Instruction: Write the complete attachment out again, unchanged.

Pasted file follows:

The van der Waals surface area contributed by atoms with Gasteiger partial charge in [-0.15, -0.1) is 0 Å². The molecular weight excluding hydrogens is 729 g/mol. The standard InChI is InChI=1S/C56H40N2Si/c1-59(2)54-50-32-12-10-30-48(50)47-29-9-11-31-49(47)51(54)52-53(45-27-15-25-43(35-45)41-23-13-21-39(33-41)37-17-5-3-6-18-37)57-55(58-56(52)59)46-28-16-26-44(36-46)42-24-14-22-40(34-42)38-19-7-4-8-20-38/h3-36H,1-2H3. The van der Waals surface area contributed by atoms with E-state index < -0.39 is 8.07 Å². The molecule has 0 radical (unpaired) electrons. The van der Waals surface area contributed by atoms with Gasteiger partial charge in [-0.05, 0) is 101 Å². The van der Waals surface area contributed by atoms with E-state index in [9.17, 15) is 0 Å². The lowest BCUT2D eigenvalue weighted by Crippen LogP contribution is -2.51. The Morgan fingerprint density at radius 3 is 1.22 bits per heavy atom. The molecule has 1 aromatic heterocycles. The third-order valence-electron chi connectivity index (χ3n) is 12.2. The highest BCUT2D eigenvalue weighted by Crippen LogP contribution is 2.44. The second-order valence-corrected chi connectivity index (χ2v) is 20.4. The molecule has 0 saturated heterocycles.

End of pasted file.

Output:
The van der Waals surface area contributed by atoms with Gasteiger partial charge in [-0.15, -0.1) is 0 Å². The molecular weight excluding hydrogens is 729 g/mol. The standard InChI is InChI=1S/C56H40N2Si/c1-59(2)54-50-32-12-10-30-48(50)47-29-9-11-31-49(47)51(54)52-53(45-27-15-25-43(35-45)41-23-13-21-39(33-41)37-17-5-3-6-18-37)57-55(58-56(52)59)46-28-16-26-44(36-46)42-24-14-22-40(34-42)38-19-7-4-8-20-38/h3-36H,1-2H3. The van der Waals surface area contributed by atoms with E-state index < -0.39 is 8.07 Å². The molecule has 0 radical (unpaired) electrons. The van der Waals surface area contributed by atoms with Gasteiger partial charge in [-0.05, 0) is 101 Å². The van der Waals surface area contributed by atoms with E-state index in [9.17, 15) is 0 Å². The lowest BCUT2D eigenvalue weighted by Crippen LogP contribution is -2.51. The Morgan fingerprint density at radius 3 is 1.22 bits per heavy atom. The molecule has 1 aromatic heterocycles. The third-order valence-electron chi connectivity index (χ3n) is 12.2. The highest BCUT2D eigenvalue weighted by Crippen LogP contribution is 2.44. The second-order valence-corrected chi connectivity index (χ2v) is 20.4. The molecule has 0 saturated heterocycles.